The Obama administration has also promoted the "Joining Forces" initiatives, to work with companies in promoting veterans employment.

"The administration has aggressively been involved in an effort to represent our armed forces," White House press secretary Jay Carney told TheBlaze. "Joining Forces has been encouraging and involved in working with companies interested in hiring veterans. That's been a top priority of the administration."

Meanwhile, the Department of Defense established a Military Credentialing and Licensing Task Force to help with the issue of credentialing. It has focused on expanding certifications for manufacturing, welding, and engineering as well as medical fields.

“A lot in Congress understand the challenges service members have in transitioning out. The federal government has done a fairly decent job for federal and disabled veterans,” Mark Walker, an Air Force veteran and now deputy director of the national economic division of the American Legion, told TheBlaze. “But the federal government makes up about 15 percent of jobs and about 85 percent are in the private sector.”

While licensing is something that the American Legion began advocating in 1997, only in recent years has it prompted strong reaction in Congress and so many state legislatures, which Walker credits to the large number of veterans entering the job market.

“It's a waste of taxpayer money to spend millions training them in the service and then spend millions more training them with the same skills out of the services,” Walker said. “No one wants a gap in skills that could lead to a safety hazard. That can be addressed with minimal additional training, or a written test.”

The NCSL figures show that 44 states have passed new laws to help veterans apply their skills from 2010 to 2013. A further analysis by the office of Rep. Denham, co-sponsor of the federal legislation, breaks down what states have taken action of specific occupations during the legislative years of 2012 and 2013.

States that enacted laws allowing military veterans to apply their medical training and experience toward certification as an emergency medical technician are Alabama, Alaska, Illinois, Indiana, Kansas, Kentucky, Louisiana, Maryland, Mississippi, Missouri, Montana, New Mexico, Tennessee, Utah, West Virginia and Wyoming, according to the state-by-state breakdown from Denham's office.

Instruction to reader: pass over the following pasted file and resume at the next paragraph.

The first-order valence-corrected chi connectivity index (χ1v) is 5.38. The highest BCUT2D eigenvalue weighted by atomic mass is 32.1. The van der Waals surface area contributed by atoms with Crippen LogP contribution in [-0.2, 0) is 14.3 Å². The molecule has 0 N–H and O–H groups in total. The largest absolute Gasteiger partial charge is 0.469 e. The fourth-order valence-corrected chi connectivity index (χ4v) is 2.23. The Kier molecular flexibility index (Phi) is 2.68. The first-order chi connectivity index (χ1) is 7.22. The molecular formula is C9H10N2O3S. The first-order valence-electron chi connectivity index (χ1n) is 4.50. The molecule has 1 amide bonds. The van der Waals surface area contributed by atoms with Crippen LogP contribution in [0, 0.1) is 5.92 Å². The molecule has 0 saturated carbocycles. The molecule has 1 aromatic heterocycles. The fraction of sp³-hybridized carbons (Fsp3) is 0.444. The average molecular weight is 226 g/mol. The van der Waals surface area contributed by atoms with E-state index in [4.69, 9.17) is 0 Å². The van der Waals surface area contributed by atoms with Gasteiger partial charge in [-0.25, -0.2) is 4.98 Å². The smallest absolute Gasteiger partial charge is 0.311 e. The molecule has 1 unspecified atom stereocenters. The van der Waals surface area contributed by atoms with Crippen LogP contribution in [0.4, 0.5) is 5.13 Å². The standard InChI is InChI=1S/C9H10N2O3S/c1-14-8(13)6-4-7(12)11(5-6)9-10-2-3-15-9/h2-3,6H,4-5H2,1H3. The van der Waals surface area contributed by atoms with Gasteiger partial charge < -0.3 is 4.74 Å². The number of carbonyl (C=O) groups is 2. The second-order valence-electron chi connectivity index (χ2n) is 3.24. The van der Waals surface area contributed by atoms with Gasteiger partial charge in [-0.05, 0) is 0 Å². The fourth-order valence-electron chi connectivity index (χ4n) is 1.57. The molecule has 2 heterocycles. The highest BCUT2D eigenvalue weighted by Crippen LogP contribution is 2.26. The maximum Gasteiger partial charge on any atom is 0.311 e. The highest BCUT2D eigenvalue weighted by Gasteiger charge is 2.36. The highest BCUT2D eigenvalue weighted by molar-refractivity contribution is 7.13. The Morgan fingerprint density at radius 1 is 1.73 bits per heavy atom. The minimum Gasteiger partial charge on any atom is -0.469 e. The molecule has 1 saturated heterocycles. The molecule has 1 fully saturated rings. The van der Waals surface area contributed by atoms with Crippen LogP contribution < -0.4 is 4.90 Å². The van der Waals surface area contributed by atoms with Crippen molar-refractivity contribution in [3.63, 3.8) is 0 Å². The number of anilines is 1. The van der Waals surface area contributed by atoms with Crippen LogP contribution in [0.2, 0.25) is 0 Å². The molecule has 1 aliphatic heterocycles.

In 2012, there were more than 75,000 military medics, with about 10,000 leaving the service that year, according to the White House CEA report. Demand for EMTs and paramedics will increase by 33 percent by 2020, according to the Labor Department. Army medics are already required to pass the EMT national certifications; Air Force medics are not. Most states have additional requirements on top of the national EMT certification. The Defense Department is working to line up some of the training requirements to comply with states. Further, the military also provides training for licensed practical nurses and physicians assistants, but at a lower number.

States that enacted laws allowing military veterans to apply their military medical experience toward certification to be a licensed practical nurse are Alabama, Alaska, Arizona, Kansas, Louisiana, Maryland, Mississippi, Missouri, Montana, New Jersey, New Mexico, Rhode Island, South Dakota, Tennessee, Utah, West Virginia and Wyoming, according to Denham's office.

States that enacted laws applying military experience for commercial drivers licenses and bus driver licenses for veterans who had a record of safe driving of large military vehicles are Alaska, Arizona, Georgia, Illinois, Indiana, Kansas, Kentucky, Louisiana, Michigan, Mississippi, Missouri, Montana, New Jersey, Rhode Island, West Virginia and Wyoming.

This is significant because in 2012, more than 22,000 members of the armed services were in truck driving military occupations, and almost 10,000 of them left the military, according to the White House CEA report. Demand for commercial drivers licenses for trucks and busses will increase by 17.1 percent, or about 300,000 jobs, by 2020, according to the Department of Labor.

Tulloch has remained active with Iraq and Afghanistan Veterans of America, which held its own job fair in New York last month. As an activist for helping post-9/11 veterans transition back into civilian life, he was also featured in a White House video in November 2011 on the subject of White House initiatives for employing more veterans.

He began his entry-level job with Long Island Bus as a personal computer technician, and was twice promoted, first to a network specialist, then two a network engineer, the equivalent to the position he held in the Marines. In 2009, he took another job with Long Island Railroad as a network engineer.

He explained that veterans by their work ethic are worth an employer taking a chance on.

“Part of the work ethic comes from the Marine Corps,” Tulloch told TheBlaze. “There is no more high pressure environment than a combat zone.”